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Wiring the Labor Market

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  • David Autor

Abstract

Workers and jobs are naturally heterogeneous and the quality of their interaction when paired is difficult to forecast. The Internet promises to open new channels for worker-firm communications. What are the consequences of this opening? I discuss three labor market features that may be altered: how worker-firm matches are made; how labor services are delivered; and how local markets shape labor demand. Theory predicts these developments will produce social benefits. But the gains are unlikely to be uniform and realizing them will generate novel problems. One result may be the formation of new institutions to address issues accompanying these opportunities.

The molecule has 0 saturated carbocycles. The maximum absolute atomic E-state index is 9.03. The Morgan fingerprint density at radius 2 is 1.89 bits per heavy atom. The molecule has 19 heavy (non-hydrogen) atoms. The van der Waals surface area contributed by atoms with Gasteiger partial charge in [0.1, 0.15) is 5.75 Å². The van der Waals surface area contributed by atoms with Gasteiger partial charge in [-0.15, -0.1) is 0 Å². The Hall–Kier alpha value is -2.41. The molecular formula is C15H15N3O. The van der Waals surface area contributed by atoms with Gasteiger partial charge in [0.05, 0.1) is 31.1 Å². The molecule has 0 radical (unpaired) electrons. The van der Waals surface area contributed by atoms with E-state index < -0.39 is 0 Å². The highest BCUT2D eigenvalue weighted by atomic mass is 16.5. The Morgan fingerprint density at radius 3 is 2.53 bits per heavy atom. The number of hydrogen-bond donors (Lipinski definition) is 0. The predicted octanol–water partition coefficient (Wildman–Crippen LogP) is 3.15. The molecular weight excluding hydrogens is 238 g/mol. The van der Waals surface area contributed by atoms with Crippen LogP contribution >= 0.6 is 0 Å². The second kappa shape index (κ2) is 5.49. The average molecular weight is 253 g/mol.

Suggested Citation

  • David Autor, 2000. "Wiring the Labor Market," NBER Working Papers 7959, National Bureau of Economic Research, Inc.
  • Handle: RePEc:nbr:nberwo:7959
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    References listed on IDEAS

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    More about this item

    JEL classification:

    • J0 - Labor and Demographic Economics - - General
    • O3 - Economic Development, Innovation, Technological Change, and Growth - - Innovation; Research and Development; Technological Change; Intellectual Property Rights

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